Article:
The Bane That Is Outsourcing…


For a while now outsourcing of services such as cleaning and security has been a bug bear for both service providers and buyers in Singapore.

Outsourcing has led to rampant cheapsourcing. The biggest problem resulting from this is the depressing of wages of its workers who are already paid low-wages.

Earlier in the year, Labour Member of Parliament and NTUC Assistant Secretary General Zainal Sapari said in a blogpost that “Outsourcing has led to market failure, contributing to the depression and stagnation of wages of many low-wage workers such as cleaners, security officers…”.

Which is why the Progressive Wage Model (PWM) for some low-wage sectors including the security industry was introduced to improve the livelihood of the workers.


Recently, Mr Zainal Sapari met a few bloggers at a roundtable discussion, together with a security officer and a general manager of a security firm to talk about the PWM for the security sector.

Two messages stood out as the discussions went on:

  1. Career Progression of Security Officers
  2. Harnessing Technology

The main intention of the PWM for the security sector is for security officers to have clearer pathways for training and career progression.

The PWM will be adopted as a licensing requirement for the security sector. Meaning if security agencies do not pay their officers according to the PWM by 1 September 2016, their security license will not be renewed the following year.

At the same time, the Workforce Development Agency (WDA) has developed bite-sized training modules and weekend classesto help officers fulfil the necessary training requirements in order to retain or upgrade their current positions after the PWM comes into force.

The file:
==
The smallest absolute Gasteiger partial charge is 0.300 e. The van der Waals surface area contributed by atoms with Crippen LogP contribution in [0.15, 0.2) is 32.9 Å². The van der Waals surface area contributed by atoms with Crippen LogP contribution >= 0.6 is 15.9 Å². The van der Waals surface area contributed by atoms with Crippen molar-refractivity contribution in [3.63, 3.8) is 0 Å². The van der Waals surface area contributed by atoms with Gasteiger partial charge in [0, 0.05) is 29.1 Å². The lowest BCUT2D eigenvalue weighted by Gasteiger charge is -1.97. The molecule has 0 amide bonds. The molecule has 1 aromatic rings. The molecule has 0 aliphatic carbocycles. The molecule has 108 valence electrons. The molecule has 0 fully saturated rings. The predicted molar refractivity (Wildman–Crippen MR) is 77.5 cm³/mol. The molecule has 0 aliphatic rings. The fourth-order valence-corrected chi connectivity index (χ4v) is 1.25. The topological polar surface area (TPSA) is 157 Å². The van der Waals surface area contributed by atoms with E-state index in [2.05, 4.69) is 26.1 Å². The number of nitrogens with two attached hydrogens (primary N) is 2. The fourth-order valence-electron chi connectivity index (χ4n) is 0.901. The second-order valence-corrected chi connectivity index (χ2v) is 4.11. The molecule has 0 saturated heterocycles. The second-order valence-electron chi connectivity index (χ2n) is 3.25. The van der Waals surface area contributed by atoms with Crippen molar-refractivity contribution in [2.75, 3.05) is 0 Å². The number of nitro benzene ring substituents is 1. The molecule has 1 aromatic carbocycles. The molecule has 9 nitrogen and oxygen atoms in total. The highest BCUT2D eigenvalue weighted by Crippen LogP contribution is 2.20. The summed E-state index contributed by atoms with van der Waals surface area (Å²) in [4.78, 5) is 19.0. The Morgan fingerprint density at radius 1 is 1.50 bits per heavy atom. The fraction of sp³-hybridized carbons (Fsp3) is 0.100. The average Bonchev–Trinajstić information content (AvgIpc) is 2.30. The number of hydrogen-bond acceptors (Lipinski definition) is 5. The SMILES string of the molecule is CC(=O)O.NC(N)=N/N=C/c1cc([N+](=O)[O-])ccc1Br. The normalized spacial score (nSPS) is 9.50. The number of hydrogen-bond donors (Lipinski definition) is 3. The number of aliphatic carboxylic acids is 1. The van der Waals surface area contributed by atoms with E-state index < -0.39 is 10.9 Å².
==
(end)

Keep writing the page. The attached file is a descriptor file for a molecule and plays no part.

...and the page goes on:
According to  a blogpost by Labour Member of Parliament and NTUC Assistant Secretary General Zainal Sapari, the training capacity had not been fully utilised and many places are still available.

Without the necessary skills qualifications to perform their roles with greater responsibilities, security officers risk being emplaced on a lower rank from 1 September 2016 onwards.

The second point which was brought up was about harnessing technology for productivity.

Mr Kelvin Goh, General Manager of Soverus Pte Ltd shared during the discussions that he hopes to see more security service buyers opening up to the idea of having technology and machines to deliver more productive services.


According to him, most service buyers are focused on employing ‘warm bodies’ on site to patrol their premises, when in actual fact, CCTVs and other equipment provide the option of deploying centralised supervision of properties offsite. The officers can then be trained to take on other roles.

The PWM for security will kick in on 1 September 2016 and is targeted to benefit 33,000  active security officers.

As Mr Zainal puts it in his blogpost:

“Everyone involved in the industry must do the necessary to make the coming D-Day a non-event. This would mean all security officers are paid according to PWM and with the necessary skill sets to perform the job functions required at the site.”




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